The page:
Life in the era of cameras, cameras everywhere

There was an impassioned plea from a student in the DC area published in the Washington Post this week which caught my attention. Natalie De Vincenzi notes a number of tales of horror coming from Metro riders – young women in particular – who have experienced assaults of various types while riding the mass transit system, including one recent rape which took place on an otherwise empty subway car. There’s one relatively simple and not terribly expensive solution which could improve the situation in Natalie’s opinion and it’s cameras in all of the Metro cars.

Unfortunately, I have been harassed on Metro by a group of teenagers who threw objects at me. One recent day, I was listening to music when panic set in because I noticed I was the only person in my train car. Remembering that only a few weeks prior a woman alone in a Metro car allegedly was held at knifepoint and raped, I feared the same fate. At every stop, I panicked: fearful of who could get on, who I could be locked inside with until we reached the next stop, and God forbid the possibility of holding momentarily in a dark tunnel…

It comes down to this: We need security cameras on all Metro cars. The cameras in the Metro stations can do only so much. Cameras in the cars could prevent some horrific actions and give riders such as me peace of mind. I need to know that if, God forbid, something did happen, video evidence would help put the criminal in jail.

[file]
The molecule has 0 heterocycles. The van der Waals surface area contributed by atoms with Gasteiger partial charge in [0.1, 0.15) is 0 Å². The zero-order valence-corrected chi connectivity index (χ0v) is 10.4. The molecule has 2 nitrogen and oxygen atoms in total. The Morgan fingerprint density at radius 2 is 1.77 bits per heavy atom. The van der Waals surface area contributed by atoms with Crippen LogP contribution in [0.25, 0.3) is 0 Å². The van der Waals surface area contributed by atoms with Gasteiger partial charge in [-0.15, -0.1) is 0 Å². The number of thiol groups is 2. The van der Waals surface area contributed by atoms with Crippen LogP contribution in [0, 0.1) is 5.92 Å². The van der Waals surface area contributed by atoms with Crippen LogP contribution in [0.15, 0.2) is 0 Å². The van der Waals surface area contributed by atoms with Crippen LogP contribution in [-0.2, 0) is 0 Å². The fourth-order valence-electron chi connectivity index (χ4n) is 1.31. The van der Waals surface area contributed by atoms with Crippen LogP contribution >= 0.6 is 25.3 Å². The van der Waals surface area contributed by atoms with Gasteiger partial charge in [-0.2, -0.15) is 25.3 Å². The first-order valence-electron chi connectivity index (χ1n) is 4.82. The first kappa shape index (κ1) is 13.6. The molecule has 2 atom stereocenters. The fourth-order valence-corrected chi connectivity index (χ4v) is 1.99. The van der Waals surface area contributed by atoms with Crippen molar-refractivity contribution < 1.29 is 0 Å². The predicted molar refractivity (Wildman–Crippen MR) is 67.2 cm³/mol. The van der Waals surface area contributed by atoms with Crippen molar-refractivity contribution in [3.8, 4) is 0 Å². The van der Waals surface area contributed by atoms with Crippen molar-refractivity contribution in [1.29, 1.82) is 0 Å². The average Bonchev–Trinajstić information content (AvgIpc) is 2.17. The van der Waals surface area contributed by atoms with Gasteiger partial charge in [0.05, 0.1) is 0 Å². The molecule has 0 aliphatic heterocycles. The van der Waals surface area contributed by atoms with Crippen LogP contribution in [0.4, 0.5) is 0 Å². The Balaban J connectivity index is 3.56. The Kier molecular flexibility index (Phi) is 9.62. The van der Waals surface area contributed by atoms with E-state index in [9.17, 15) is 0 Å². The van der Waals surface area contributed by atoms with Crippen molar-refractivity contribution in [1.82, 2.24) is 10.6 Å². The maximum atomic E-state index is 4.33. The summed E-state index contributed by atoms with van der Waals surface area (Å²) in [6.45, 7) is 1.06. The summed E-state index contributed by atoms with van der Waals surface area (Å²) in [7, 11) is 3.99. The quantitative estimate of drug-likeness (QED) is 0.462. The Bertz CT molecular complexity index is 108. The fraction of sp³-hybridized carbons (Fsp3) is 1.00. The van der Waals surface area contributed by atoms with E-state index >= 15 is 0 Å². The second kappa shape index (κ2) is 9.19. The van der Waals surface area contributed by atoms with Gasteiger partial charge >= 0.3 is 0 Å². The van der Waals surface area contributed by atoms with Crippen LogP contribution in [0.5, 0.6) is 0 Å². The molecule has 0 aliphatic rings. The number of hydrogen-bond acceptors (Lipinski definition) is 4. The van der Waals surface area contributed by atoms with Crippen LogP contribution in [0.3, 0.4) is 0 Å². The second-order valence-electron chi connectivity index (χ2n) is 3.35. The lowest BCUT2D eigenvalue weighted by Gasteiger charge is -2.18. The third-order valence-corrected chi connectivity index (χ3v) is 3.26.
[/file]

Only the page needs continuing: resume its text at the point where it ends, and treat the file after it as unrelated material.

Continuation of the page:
If Metro had cameras, the system could hold accountable the teenagers who threw objects at me on the train. And women who fear unwanted encounters would have video proof if anything happened. At least on Metro, there would be no “alleged” after an assault.

Why this doesn’t seem like common sense to everyone is a mystery to me, but each time a discussion along these lines pops up the Libertarians tend to fly into a rage. Cameras? Why should anyone be able to record and potentially track my movements? AM I BEING DETAINED?

The cops can’t be everywhere at once and the crime rates in the DC area attest to that. Cameras may not be capable of stopping a crime, but they will make many criminals think twice if they know that their actions are being live streamed. But why should we limit the discussion to just the Metro? (There are already cameras operating at all of the transit stations, by the way, and the republic hasn’t collapsed yet.) Given the current state of technology there’s no reason that cities and towns can’t have a lot more cameras covering public streets and any areas where pedestrians may run into trouble. The fact remains that your expectation of privacy falls to darned near zero once you leave your home and step out into the public square. You’re already filmed by a variety of cameras owned by private businesses and that footage is available to the police with a warrant. What we really need is to cut out the middle man and get something closer to full coverage.

There’s an old saying about locks being intended to keep honest people honest rather than stopping criminals and there’s a similar truth associated with cameras. Some crime will be deterred when potential criminals know they are being recorded and the police will have a much easier time bringing lawbreakers to justice with video footage available to show a jury. So yes, we should be onboard with Natalie’s idea, but don’t stop at the Metro. We’ll never be able to afford all of the police we could actually use to keep Americans safe, but some electronic hall monitors could go a long way toward filling the gaps.